Leather purse cleaning
August 25, 2009 8:58 PM   Subscribe

I need advice for cleaning a water stain on a leather purse.

A drop of rain fell on my fiancee's purse and caused a stain. The purse is made of very soft leather and I did not expect it to leave a mark after drying, but it has been several days and the dark spot is only slightly lighter. You can see pictures of the spot here and here. I assume it was only a drop of rain since it was raining lightly that day, but the only other possibility would be a drop falling from a overhang.

I know nothing about leather care and I got conflicting advice from different sites from a Google search. Can you give me any advice on how to return the purse to its original condition based on your leather experience?
posted by demiurge to Clothing, Beauty, & Fashion (3 answers total) 3 users marked this as a favorite
Are you absolutely certain that it's a water stain? It seems that a light rain would have caused multiple droplets to fall on the purse (not just one). It looks more like an oil-based stain to me. But either way, if it's a valuable purse, you might want to take it to a local shop that specializes in leather goods (e.g. a place that sells coats or cowboy boots, or even a biker shop that sells leather wear). Their staff would be able to look at it in person and give you a recommendation, or they may even be able to clean it for you.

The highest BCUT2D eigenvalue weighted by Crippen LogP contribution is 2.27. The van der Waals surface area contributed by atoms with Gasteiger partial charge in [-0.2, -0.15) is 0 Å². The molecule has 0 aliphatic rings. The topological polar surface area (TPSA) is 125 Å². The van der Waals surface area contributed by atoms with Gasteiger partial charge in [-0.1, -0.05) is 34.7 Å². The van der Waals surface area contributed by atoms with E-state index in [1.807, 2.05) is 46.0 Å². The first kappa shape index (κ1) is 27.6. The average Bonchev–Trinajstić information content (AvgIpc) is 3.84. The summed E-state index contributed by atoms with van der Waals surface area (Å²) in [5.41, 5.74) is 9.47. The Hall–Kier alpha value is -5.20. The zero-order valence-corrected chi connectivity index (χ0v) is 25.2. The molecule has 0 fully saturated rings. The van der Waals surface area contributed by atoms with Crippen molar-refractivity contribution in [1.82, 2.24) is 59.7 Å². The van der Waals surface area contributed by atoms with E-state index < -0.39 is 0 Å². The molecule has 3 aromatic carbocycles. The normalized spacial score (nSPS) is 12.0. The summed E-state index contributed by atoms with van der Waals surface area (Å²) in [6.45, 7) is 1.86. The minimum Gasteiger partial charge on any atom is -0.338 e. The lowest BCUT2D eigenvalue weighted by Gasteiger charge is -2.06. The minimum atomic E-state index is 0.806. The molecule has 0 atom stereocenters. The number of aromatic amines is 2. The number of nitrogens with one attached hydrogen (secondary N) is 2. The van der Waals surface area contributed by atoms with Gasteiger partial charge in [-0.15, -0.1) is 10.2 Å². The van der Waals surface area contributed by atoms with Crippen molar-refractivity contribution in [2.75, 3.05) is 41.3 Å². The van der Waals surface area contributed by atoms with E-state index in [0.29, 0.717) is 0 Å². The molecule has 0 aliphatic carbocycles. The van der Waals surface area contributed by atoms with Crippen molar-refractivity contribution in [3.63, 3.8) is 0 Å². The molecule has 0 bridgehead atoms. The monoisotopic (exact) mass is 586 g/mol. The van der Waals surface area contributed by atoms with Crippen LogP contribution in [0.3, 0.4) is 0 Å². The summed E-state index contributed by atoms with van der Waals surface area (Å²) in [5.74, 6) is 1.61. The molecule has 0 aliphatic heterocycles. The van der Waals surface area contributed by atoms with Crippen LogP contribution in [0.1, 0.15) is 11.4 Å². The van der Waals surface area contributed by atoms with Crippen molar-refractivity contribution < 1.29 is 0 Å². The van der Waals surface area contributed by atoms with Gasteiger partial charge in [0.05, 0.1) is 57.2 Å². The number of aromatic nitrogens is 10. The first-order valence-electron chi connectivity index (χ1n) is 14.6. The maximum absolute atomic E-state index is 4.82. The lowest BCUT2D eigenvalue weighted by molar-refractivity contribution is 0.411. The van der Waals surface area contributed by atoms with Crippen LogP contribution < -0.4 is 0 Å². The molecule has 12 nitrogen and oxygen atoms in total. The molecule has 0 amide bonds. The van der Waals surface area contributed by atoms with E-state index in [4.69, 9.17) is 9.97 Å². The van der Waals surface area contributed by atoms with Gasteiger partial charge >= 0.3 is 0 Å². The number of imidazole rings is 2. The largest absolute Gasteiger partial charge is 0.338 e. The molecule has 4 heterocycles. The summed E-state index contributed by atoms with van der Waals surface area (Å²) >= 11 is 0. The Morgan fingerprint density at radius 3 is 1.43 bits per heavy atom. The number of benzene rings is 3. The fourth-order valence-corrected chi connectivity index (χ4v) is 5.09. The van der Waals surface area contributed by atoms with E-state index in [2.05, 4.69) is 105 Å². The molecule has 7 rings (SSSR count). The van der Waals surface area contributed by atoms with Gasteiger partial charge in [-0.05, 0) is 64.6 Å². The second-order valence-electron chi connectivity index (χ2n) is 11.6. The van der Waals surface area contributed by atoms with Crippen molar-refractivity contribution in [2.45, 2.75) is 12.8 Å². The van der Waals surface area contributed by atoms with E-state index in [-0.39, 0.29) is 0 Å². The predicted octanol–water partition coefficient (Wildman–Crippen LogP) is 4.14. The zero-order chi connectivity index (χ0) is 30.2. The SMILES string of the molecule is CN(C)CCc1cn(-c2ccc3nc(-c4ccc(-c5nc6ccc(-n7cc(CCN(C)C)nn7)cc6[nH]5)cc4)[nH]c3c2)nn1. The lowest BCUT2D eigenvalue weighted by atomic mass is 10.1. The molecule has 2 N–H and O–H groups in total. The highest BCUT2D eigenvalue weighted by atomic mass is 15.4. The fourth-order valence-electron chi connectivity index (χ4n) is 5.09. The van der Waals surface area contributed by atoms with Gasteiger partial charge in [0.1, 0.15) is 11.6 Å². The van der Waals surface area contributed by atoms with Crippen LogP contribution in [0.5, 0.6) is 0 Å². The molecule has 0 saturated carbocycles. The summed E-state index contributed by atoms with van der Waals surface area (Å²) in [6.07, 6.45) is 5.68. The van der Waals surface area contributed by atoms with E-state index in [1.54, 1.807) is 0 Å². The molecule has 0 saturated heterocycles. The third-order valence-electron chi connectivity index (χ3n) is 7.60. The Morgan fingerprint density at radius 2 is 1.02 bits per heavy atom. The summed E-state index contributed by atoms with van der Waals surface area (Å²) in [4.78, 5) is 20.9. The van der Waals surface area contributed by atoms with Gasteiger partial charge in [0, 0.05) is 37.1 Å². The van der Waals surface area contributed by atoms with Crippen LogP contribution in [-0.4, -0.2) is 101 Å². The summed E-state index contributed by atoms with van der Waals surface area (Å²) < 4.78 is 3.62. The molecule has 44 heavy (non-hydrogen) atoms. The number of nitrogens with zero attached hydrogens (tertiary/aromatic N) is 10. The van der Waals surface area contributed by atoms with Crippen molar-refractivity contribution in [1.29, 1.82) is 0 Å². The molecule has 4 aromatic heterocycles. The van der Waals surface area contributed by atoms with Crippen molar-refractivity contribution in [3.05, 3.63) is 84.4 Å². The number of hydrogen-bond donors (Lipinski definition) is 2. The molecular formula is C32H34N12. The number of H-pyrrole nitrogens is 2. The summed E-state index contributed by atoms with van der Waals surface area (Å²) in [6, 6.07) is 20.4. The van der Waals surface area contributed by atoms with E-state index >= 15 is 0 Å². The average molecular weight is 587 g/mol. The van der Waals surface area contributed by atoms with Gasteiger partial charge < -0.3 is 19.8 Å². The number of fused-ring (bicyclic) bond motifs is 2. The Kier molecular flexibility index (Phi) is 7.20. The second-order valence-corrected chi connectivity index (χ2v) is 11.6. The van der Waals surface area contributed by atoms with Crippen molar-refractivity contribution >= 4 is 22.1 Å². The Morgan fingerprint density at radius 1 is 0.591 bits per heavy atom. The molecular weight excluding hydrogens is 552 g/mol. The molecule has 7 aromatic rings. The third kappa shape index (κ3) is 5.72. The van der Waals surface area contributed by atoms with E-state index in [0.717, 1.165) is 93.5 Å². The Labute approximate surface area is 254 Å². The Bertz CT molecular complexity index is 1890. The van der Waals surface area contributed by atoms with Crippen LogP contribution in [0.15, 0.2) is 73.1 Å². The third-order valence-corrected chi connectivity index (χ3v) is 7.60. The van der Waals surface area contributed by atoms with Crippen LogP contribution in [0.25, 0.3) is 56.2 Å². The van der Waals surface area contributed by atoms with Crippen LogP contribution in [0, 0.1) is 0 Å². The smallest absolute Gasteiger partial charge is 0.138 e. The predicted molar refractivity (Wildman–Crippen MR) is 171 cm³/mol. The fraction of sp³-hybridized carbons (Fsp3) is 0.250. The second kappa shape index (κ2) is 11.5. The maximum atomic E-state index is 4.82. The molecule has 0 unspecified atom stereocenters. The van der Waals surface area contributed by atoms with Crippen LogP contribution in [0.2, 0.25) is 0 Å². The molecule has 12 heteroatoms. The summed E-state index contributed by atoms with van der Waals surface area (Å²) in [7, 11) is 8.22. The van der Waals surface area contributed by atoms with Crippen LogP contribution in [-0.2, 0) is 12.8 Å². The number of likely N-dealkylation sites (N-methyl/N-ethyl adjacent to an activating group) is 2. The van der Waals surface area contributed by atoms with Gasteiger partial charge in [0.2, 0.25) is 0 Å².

posted by amyms at 9:47 PM on August 25, 2009

Apply some talc (talcum powder) with a soft rag, gently working it into the leather a bit. Leave it for a few hours, and brush off. The powder will pull moisture, oil and most polar solvents via Van der Waals forces and capillary action. If the stain lightens, but doesn't come out, a second or third application of talc may be useful.

Finally, use art gum to remove the last vestiges of powder.

This is the basic "cleaning" or pre-treatment process many leather cleaners do, before doing any solvent cleaning. It is very useful in spot treating, and leveling the finish of dyed and vegetable tanned leathers, after processing.

A light coating of neutral color shoe polish, liquified with a hair dryer on low heat setting, and allowed to sink into the leather, will help even the color of the finish, provide a bit of water repellency, and help protect the finish. Brush gently after heating with the hair dryer, with a clean natural pig bristle brush, to remove any surface residual of the polish.
posted by paulsc at 10:35 PM on August 25, 2009 [2 favorites]

I agree it doesn't look like a normal water stain. If it's an oil stain, I would second the talc suggestion (though I tend to use corn starch - either will work). You will need to rub the starch or talc in multiple times, sometimes leaving it on overnight. I've gotten stains to lighten remarkably by using this method.

If it's water, you may need to treat it with a clean soft cloth/sponge, as described here.
posted by cranberryskies at 5:17 PM on August 28, 2009

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